Will Nostalgia Kill the British Right?

Is there anything to say in defense of the stumbling prime minister? Only this: When politicians return, with seeming irrationality, to ideas that seem zombielike and ill-suited to the present moment, it’s often a sign that the problems of the present moment just don’t have clear solutions. The defaults of the past may be wrong, but at least they feel attractively familiar.

This is European conservatism’s predicament at the moment. It can win power because the old establishment, the supposedly sensible center, helped create and failed to solve three interconnected problems. First, globalization and European integration enriched the core more than the periphery, the metropole more than the hinterland. Second, wealth, secularization and economic stagnation drove down European birthrates, threatening depopulation and decline. Third, the preferred centrist solution to both economic stagnation and demographic diminishment, mass immigration, has contributed to Balkanization, crime and native backlash — even in a progressive bastion like Sweden.

Only the populist right talks consistently about all three problems; thus its current political advantage. But does the populist right know how to address them? Not exactly. Boris Johnson, Truss’s ill-fated predecessor, promised a rebalancing of investments that would benefit the neglected non-Londonian regions of Britain, and you could argue that a larger rebalancing is what all these problems should provoke. A shift from public spending on the old to spending on young people and parents. A shift from welfare spending to industrial policy. A shift from relying on immigrants to boost your gross domestic product to investing in domestic growth and regional renewal. A shift from deregulation on behalf of finance to deregulation on behalf of young families who presently can’t afford to buy a home.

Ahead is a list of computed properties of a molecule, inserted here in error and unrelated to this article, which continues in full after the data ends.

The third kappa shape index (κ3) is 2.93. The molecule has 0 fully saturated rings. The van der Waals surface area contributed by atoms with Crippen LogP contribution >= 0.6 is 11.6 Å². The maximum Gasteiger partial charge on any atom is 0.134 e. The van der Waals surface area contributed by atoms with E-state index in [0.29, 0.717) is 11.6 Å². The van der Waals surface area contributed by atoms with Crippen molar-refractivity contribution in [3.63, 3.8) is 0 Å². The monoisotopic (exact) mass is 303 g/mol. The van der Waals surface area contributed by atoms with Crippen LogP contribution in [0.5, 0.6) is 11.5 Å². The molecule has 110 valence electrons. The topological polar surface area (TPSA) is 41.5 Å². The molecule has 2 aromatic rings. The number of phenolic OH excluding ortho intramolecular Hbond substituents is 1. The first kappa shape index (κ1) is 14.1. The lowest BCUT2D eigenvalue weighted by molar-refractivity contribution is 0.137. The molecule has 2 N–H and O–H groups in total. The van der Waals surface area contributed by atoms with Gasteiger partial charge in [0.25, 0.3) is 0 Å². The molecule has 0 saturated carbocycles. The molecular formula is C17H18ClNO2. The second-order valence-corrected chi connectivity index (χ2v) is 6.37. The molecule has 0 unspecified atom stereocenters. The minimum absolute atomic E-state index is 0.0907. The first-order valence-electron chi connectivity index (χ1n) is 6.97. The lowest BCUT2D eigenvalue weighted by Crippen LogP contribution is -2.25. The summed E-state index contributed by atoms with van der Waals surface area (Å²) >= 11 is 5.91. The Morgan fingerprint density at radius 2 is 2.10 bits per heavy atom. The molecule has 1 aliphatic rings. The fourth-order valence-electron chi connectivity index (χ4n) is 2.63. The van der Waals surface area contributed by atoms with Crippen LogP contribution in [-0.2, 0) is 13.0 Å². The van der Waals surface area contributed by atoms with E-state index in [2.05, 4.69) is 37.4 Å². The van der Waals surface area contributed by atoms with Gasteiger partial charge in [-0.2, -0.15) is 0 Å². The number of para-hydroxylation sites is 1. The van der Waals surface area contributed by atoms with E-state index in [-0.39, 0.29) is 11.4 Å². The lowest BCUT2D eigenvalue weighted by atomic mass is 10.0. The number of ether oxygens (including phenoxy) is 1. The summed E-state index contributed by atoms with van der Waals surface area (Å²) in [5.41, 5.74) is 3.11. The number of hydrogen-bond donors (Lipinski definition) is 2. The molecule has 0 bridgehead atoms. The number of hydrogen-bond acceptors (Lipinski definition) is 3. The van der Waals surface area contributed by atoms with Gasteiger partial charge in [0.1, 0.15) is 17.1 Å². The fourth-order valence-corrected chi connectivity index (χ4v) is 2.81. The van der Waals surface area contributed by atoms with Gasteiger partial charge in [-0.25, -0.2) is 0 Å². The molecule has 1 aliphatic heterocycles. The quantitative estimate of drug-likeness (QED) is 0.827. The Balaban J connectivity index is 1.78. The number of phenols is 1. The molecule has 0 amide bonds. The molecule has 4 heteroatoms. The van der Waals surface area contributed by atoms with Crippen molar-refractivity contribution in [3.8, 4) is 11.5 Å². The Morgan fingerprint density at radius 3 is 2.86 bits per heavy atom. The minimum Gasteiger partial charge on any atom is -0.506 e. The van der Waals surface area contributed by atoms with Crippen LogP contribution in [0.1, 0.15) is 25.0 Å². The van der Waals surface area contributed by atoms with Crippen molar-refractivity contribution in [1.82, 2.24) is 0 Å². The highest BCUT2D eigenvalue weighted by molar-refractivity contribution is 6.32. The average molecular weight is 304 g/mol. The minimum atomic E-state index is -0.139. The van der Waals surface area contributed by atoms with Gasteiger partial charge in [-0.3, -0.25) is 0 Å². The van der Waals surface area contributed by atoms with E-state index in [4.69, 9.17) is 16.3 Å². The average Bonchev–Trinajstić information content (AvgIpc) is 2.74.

But each of these ideas requires extreme care with the details — What kind of industrial policy? What kind of family policy? — and many of them might take a generation to bear fruit. Meanwhile, a lot of conservative voters have an interest in the status quo; they don’t like how things have changed, without acknowledging how they’ve contributed to the problems. Older voters, especially, are likely to resist rebalancings that trim their pensions or the value of their homes, even if such a rebalancing is necessary to restore the societal vigor that they miss.

Then add in the spending limits suddenly imposed by inflation and the wartime energy crisis, and you have a scenario in which populists might end up as right-wing custodians of the same sclerosis that helped bring them to power — ruling as defenders of a fusty chauvinism rather than actual tradition (because a secularized continent is not actually traditional), preserving a museum culture for as long as possible against further waves of immigration, with some of the rage against a civilizational twilight that Meloni offers in her fiery speeches, but no actual plan to turn societies with empty cradles and budget shortfalls around.